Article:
Packers’ running game stumbles against Seahawks in opener
If the Packers are to meet the Seahawks again in the postseason like many have predicted, it’s going to take a much more robust running game than the one they trotted out Thursday night.
The Packers managed just 80 yards on the ground in their 36-16 loss to the defending Super Bowl champs, and only 53 came after their opening drive. To make matters worse, starting running back Eddie Lacy (34 yards, 12 carries) left the game in the second half with a concussion – his second in as many seasons – making him questionable for at least next week’s game against the Jets.
As far as Green Bay coach Mike McCarthy was concerned, the biggest issue in the Packers’ loss was pretty cut and dry – the running game on both sides of the ball.
“As far as coming in here and playing the style of football game that we (sought), we did not accomplish that by any means,” he said. “It started with running the football. We were not quite where we needed to be there, and (we) definitely did not stop the run.”
“They did a good job at (stopping the run),” added Packers quarterback Aaron Rodgers, who threw for 189 yards, one touchdown and an interception. “They played a couple of defenses. There was a lot of one-eye and getting a seventh person in the box in their sub-personal. There is a free guy at times in those situations and they tackle well. There weren’t a lot of broken tackles for us (or) big plays.”
More coverage of the Seahawks’ Week-1 win over Green Bay
|• Recap | Stats | Photos | Interviews | Carroll Show||• O’Neil: What We Learned||• O’Neil: Lynch, Harvin spark Seahawks’ offense||• Henderson: Avril, Bennett supply the pressure||• Henderson: Packers steer clear of Sherman||• Moore: Seahawks looked unstoppable|
Seattle clearly didn’t have the same difficulties carrying the ball, with Marshawn Lynch (110 yards) leading a 207-yard effort.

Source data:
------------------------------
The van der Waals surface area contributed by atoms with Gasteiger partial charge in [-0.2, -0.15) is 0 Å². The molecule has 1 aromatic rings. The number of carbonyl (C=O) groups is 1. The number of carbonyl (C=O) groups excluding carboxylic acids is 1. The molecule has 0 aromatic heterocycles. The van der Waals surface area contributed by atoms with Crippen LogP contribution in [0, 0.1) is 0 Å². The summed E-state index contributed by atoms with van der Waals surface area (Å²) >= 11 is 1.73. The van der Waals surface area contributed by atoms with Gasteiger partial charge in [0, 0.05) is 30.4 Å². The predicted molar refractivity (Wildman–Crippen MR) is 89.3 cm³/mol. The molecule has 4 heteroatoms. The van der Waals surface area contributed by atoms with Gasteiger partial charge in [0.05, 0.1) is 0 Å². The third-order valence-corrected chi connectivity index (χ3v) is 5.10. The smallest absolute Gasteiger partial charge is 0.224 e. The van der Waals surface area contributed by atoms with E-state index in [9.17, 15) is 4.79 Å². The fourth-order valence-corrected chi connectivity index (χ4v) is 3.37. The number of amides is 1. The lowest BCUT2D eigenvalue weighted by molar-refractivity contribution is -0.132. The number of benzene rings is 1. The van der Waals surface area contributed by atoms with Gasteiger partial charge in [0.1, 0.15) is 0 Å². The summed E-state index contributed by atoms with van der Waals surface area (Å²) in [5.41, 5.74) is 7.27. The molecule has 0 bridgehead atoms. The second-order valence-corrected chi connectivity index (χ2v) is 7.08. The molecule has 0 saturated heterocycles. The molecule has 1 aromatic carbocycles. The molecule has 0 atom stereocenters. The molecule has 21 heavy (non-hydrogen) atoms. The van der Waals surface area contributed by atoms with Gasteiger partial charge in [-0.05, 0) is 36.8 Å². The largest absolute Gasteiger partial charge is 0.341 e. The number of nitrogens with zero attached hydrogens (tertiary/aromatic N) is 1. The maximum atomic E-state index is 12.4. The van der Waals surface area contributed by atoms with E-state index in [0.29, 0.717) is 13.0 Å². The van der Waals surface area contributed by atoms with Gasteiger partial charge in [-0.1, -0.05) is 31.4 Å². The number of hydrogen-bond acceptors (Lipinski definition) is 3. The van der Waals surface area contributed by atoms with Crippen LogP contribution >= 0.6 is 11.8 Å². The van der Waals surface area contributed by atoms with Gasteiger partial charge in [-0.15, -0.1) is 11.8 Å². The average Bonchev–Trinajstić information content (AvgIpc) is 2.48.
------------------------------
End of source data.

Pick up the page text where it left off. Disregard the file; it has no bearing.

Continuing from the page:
“They ran the ball, they ran it well. It’s obviously the starting point of their offense. Marshawn had a huge night,” McCarthy said. “The action and plays off of that were effective and they were able to hit some down-field throws. But to me it really started with the run game.”
Lacy’s injury happened late enough that it didn’t have much of an impact on the end result, but the same can’t be said for the loss of offensive tackle Bryan Bulaga. He sprained his left knee – the same knee that sustained a torn ACL last season – in the second quarter, and Seattle’s defensive front had a noticeable advantage in the second half.
“It changed a couple things,” McCarthy said of Bulaga’s injury. “We really had to kinda flip our plan based on what they were doing. We got caught a couple times in some uphill situations as far as in the way the protection was set.”
The two most obvious instances of that: Cliff Avril’s sack on fourth-and-5 midway through the third quarter, and Michael Bennett’s strip-sack on the Packers’ next drive that resulted in a safety.
No testing of Sherman
A very notable stat stuck out at the end of the Packers’ loss: zero passes directed at Richard Sherman.
The Packers are hardly the first team to shy away from Seattle’s All-Pro cornerback, but it was perhaps surprising considering the stars of Green Bay’s offense, which includes a former MVP in Rodgers and talented wide receivers Randall Cobb and Jordy Nelson. Then again, it could be the ultimate sign of respect.
Whatever the case, the Packers didn’t make too much about staying away from Sherman.
“It’s matchups, and obviously we liked the matchup on the other side,” said Nelson, who led all receivers with 83 yards on nine catches.
Cobb, who reeled in six receptions for 58 yards, said the execution was lacking no matter if they were avoiding Sherman.
“We had opportunities; we didn’t capitalize on those opportunities,” he said. “Regardless of where he is on the field – yeah, he is a good player and will make plays – but we have to be better.”